This Ever-Power’s size 3030 taper lock bushing with a torque capacity of 24000 in-lbs is constructed of steel and can be used for mounting a taper lock pulley, sheave, or sprocket on a drive shaft. It is flush mounted for reduced mounting width and has a split taper for a tight clamp to shafts. The bushing is made of steel for greater strength and shock level of resistance than cast iron. It is keyed to the shaft to prevent the shaft from rotating in the bushing, and it is interchangeable with taper lock bushings from various manufacturers. This taper lock bushing is used in automobiles, construction tools, agricultural machinery, and home appliances, amongst others. Bushings are cylindrical parts utilized to attach pulleys, sheaves, sprockets, or other components to operate a vehicle shafts for the tranny of mechanical power. Most bushings are split and have a tapered outside surface area so they will clamp to the shaft when tightened against the tapered bore of the driven component. They are made of durable metals such as for example cast iron and metal. Bushings are found in automobiles, construction tools, and machine tools, amongst others. Ever-Power’s manufactures bushings, pulleys, couplings, and electronic engine controls.
1. Before setting up the bushing, polish the following components:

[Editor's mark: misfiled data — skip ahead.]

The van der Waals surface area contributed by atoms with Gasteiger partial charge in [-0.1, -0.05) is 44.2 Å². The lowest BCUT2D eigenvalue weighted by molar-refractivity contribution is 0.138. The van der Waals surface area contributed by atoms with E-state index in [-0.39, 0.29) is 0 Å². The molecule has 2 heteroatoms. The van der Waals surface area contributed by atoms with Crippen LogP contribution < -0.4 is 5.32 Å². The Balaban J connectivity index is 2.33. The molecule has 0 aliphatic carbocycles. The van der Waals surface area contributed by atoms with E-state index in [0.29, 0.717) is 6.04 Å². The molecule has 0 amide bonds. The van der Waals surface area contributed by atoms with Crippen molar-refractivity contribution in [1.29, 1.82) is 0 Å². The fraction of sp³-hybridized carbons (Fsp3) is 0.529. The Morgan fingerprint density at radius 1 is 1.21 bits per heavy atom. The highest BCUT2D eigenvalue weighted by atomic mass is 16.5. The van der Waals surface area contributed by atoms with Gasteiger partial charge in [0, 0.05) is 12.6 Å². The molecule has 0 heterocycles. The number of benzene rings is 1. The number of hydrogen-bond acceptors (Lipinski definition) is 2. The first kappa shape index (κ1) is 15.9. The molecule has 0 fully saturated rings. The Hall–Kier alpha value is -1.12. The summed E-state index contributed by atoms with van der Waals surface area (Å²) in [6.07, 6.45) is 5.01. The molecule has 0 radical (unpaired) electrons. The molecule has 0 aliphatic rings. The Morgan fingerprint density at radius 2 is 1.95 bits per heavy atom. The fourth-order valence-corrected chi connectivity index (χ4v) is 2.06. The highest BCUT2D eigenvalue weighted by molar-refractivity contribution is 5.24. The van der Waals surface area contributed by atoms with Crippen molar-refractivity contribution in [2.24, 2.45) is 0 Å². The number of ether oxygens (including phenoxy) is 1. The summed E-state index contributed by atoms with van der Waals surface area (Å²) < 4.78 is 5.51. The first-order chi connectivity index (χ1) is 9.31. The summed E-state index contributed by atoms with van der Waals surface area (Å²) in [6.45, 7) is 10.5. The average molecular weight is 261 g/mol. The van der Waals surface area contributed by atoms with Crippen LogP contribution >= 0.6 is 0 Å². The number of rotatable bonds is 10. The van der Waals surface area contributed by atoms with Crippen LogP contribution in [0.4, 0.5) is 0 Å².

a. Surface of shaft
b. Bore of the bushing
c. Tapered inside diameter of the Taper-Lock hub
d. Tapered outside diameter of the Taper-Lock bushing
Remove all burrs and foreign materials. Any particles left on the mating surfaces may cause improper installation.
Note: Usually do not lubricate mating surfaces.
2. Being careful not to harm bore or hubs, slide shaft into pulley.
3. Slide bushings onto shaft and into hubs. Oil thread stage of established screws or thread and under mind of capscrews. Place screws
loosely in the holes that are threaded on the hub side.
4. Locate shaft in position desired and hand tighten screws in each bushing somewhat to ensure that bushings are snug in hubs.
5. Tighten screws alternately and evenly in one bushing only until all screws are very tight. Use a bit of pipe on the wrench to
increase leverage. See desk on the trunk for wrench torque.
Avoid extreme wrench torque to prevent damage to the threads. Then make use of a hammer against much metal or bronze bar held
against bushings. Hammer 1st next to the screw farthest from the bushing split and then hammer on the bushing opposite side of
the screw. Avoid hammering close to the OD of the bushing to avoid damage. Operating toward the split, hammer on bushing on
each side of each screw. Then hammer on each part of the bushing split. Make certain the surfaces on both sides of the split are also.
Screws can now be tightened a little more using the specified torque. Continue doing this alternate hammering and screw re-tightening
before specified wrench torque no longer turns the screws after hammering.
Check to ensure the top on both sides of the split are actually. Fill the various other holes with grease to exclude dirt.
The Taper-Lock bushing system keeps the sprocket hubs narrow therefore the length-thru-bore dimension is significantly less than in the past. The left-justified hub design allows shaft mounting close to bearings, keeping the guts of load dimension small while preventing issues with high overhung loads.